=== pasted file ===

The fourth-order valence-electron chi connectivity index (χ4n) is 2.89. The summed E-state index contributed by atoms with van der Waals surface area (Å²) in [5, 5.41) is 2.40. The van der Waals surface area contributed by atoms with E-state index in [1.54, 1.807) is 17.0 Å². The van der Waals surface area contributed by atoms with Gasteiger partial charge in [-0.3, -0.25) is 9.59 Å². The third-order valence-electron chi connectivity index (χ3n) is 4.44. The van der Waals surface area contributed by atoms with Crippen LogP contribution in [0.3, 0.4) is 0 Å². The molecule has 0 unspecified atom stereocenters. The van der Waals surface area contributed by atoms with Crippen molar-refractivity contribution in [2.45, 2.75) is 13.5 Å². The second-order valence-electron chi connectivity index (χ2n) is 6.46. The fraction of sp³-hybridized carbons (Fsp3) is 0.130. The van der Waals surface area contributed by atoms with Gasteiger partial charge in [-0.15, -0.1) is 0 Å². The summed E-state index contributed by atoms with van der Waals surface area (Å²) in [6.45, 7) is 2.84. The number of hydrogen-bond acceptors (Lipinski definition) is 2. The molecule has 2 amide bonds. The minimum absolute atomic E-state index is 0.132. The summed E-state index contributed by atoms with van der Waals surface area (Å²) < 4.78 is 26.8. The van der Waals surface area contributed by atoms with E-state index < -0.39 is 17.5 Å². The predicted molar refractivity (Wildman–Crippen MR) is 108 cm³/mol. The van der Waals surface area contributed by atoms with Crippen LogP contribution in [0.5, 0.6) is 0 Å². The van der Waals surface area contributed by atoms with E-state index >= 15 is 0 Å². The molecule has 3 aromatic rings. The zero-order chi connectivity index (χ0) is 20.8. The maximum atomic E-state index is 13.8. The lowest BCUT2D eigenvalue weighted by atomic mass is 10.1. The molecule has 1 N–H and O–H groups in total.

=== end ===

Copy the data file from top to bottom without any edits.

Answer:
The fourth-order valence-electron chi connectivity index (χ4n) is 2.89. The summed E-state index contributed by atoms with van der Waals surface area (Å²) in [5, 5.41) is 2.40. The van der Waals surface area contributed by atoms with E-state index in [1.54, 1.807) is 17.0 Å². The van der Waals surface area contributed by atoms with Gasteiger partial charge in [-0.3, -0.25) is 9.59 Å². The third-order valence-electron chi connectivity index (χ3n) is 4.44. The van der Waals surface area contributed by atoms with Crippen LogP contribution in [0.3, 0.4) is 0 Å². The molecule has 0 unspecified atom stereocenters. The van der Waals surface area contributed by atoms with Crippen molar-refractivity contribution in [2.45, 2.75) is 13.5 Å². The second-order valence-electron chi connectivity index (χ2n) is 6.46. The fraction of sp³-hybridized carbons (Fsp3) is 0.130. The van der Waals surface area contributed by atoms with Gasteiger partial charge in [-0.15, -0.1) is 0 Å². The summed E-state index contributed by atoms with van der Waals surface area (Å²) in [6.45, 7) is 2.84. The number of hydrogen-bond acceptors (Lipinski definition) is 2. The molecule has 2 amide bonds. The minimum absolute atomic E-state index is 0.132. The summed E-state index contributed by atoms with van der Waals surface area (Å²) < 4.78 is 26.8. The van der Waals surface area contributed by atoms with E-state index < -0.39 is 17.5 Å². The predicted molar refractivity (Wildman–Crippen MR) is 108 cm³/mol. The van der Waals surface area contributed by atoms with Crippen LogP contribution in [0.5, 0.6) is 0 Å². The van der Waals surface area contributed by atoms with E-state index >= 15 is 0 Å². The molecule has 3 aromatic rings. The zero-order chi connectivity index (χ0) is 20.8. The maximum atomic E-state index is 13.8. The lowest BCUT2D eigenvalue weighted by atomic mass is 10.1. The molecule has 1 N–H and O–H groups in total.